Meanwhile, at the heart of this residential sub-station is the latest PowerManager energy management system developed by Siemens which, according to architect Frey, will draw on real-time weather data to “make decisions about whether to distribute stored energy to tenants, the district grid, or the battery”.
Frey points out that this is not a normal project. In fact, such is his desire to ensure that every potential energy source is utilised, he plans to turn the battery cooling system into a small-scale fish farm.
“We will have Chinese fish in the water tank because the temperature is around 25 degrees, and these fish will produce excrement for growing fruits and vegetables,” he explains. “With our one megawatt battery we will also produce three tonnes of fish and three tonnes of vegetables in the cooling process.”
Frey’s ideas have benefited from expertise at the Fraunhofer Institute for Solar Energy Systems, the biggest solar energy research institute in Europe; FWTM Freiburg, the entity responsible for marketing the city; national energy company, badenova, so ware developer ads-tec, and Siemens.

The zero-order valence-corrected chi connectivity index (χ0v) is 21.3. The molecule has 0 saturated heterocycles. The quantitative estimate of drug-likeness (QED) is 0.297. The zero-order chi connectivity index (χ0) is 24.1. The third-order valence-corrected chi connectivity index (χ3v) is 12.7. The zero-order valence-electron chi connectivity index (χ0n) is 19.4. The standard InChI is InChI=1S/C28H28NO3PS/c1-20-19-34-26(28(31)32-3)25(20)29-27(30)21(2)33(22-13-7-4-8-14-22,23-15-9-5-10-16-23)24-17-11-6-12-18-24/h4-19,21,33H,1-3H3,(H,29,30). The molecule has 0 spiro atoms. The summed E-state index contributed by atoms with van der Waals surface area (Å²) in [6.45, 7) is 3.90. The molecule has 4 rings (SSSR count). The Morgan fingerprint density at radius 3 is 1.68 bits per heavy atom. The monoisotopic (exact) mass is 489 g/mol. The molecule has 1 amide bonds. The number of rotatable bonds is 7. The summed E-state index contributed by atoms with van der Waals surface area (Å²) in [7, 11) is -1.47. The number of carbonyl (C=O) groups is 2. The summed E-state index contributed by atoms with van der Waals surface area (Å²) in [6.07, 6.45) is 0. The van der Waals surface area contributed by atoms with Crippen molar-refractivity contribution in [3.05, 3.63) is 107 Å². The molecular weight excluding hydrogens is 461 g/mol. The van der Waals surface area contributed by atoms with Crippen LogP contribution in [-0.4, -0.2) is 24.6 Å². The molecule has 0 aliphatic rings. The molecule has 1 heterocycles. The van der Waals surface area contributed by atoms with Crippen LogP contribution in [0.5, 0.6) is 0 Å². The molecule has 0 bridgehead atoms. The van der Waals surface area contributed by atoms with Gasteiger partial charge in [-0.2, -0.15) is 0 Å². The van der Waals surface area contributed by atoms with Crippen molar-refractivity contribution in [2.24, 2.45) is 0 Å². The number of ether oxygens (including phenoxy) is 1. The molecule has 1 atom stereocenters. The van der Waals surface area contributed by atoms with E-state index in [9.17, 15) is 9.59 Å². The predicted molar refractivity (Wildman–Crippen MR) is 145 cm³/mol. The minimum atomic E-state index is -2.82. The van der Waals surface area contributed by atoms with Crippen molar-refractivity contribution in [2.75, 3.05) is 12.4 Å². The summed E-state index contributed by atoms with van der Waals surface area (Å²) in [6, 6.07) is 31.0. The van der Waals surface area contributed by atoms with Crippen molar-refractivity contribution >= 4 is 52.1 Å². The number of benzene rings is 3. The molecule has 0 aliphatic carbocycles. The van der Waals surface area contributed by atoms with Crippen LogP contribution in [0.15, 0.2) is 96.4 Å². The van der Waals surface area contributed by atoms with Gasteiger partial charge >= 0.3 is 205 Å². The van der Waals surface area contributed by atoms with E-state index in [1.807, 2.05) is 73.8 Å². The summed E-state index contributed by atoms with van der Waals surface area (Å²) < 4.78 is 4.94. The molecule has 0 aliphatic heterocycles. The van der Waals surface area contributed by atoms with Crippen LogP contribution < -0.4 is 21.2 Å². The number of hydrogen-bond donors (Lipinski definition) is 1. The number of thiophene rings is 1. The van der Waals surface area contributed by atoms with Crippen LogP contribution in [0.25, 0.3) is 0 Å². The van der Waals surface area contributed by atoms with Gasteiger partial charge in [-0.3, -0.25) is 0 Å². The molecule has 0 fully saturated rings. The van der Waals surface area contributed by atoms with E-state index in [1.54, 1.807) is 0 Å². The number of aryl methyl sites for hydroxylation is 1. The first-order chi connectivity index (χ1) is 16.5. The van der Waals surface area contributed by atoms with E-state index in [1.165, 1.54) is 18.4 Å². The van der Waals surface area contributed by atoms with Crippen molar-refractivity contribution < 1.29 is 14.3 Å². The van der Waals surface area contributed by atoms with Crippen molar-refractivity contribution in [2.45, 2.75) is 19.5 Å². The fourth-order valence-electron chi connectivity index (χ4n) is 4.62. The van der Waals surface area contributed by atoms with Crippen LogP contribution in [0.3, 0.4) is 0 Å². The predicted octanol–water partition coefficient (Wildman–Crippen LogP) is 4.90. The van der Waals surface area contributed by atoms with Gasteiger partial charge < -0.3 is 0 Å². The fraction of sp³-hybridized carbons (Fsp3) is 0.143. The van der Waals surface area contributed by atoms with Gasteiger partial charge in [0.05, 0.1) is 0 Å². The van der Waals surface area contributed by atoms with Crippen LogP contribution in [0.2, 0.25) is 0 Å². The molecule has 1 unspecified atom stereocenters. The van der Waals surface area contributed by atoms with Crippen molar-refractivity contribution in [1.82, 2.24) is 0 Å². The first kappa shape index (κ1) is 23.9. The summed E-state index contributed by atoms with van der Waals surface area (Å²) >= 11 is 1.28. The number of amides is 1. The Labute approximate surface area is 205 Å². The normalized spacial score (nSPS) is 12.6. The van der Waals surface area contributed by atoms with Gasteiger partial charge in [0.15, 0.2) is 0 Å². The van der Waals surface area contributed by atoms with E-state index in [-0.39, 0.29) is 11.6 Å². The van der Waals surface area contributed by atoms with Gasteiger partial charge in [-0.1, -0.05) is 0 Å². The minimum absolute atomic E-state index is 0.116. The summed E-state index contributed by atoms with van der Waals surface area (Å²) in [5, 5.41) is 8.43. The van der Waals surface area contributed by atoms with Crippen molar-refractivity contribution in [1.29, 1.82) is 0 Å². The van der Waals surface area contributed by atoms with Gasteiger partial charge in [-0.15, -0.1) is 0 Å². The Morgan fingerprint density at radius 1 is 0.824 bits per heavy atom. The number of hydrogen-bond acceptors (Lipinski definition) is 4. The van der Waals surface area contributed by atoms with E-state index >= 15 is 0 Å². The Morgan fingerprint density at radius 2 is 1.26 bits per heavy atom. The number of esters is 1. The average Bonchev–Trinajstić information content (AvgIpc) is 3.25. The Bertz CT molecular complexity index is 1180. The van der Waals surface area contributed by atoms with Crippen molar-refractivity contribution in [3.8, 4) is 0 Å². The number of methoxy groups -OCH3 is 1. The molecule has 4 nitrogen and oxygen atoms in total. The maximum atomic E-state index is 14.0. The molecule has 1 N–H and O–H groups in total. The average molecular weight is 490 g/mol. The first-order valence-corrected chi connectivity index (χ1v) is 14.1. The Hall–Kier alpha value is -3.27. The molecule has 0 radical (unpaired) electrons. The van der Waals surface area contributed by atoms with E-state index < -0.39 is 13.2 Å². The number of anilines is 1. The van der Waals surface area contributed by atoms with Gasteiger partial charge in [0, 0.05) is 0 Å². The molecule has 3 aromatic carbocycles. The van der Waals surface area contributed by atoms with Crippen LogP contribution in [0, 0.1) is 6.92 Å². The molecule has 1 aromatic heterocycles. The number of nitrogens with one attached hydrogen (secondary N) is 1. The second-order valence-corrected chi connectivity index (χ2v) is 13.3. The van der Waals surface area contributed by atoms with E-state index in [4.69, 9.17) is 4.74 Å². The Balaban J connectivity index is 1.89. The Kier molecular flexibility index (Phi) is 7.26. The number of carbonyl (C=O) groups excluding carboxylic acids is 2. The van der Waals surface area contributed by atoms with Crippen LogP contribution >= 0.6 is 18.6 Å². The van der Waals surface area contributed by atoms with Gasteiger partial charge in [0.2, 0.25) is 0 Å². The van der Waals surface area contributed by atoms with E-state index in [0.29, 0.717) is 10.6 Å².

“The problem is that there is a lot of optimisation across the different disciplines within a building, but there is more or less no coordination between them; between the heating, security, electricity, and concrete, [and the grid],” says Wolfgang Hass, Principle Expert at Siemens Building Technologies.
“This means that most of [today’s] buildings aren’t optimised. They’re perhaps optimised per discipline, but the next step in the evolution of better buildings is a coordinated one, where you have one fully integrated solution and not 20 uncoordinated sub-optimised solutions.”
Inspired by the Freiburg Charter for Sustainable Urbanism, a 12-point magna carta that was created to guide urban planning after the city won the prestigious Urban Academy European City of the Year Award in 2010, Frey and Hass have also worked closely to ensure that efficiency starts with the structure itself.
“In modern glass facades you have a thousand watts of energy passing through each square metre, and that means you need an air conditioning unit that requires a thousand watts of energy per square metre of glass. However, with a double air facade you can protect the building from overheating,” says Frey.
A double air facade is an energy saving building system that consists of two skins that direct air via an intermediary cavity that is either naturally or mechanically induced. Energy will also be saved through a secondary circuit that has no converters, an idea that emerged from a realisation that an enormous amount of energy is lost in the process of converting and transporting energy from a central plant.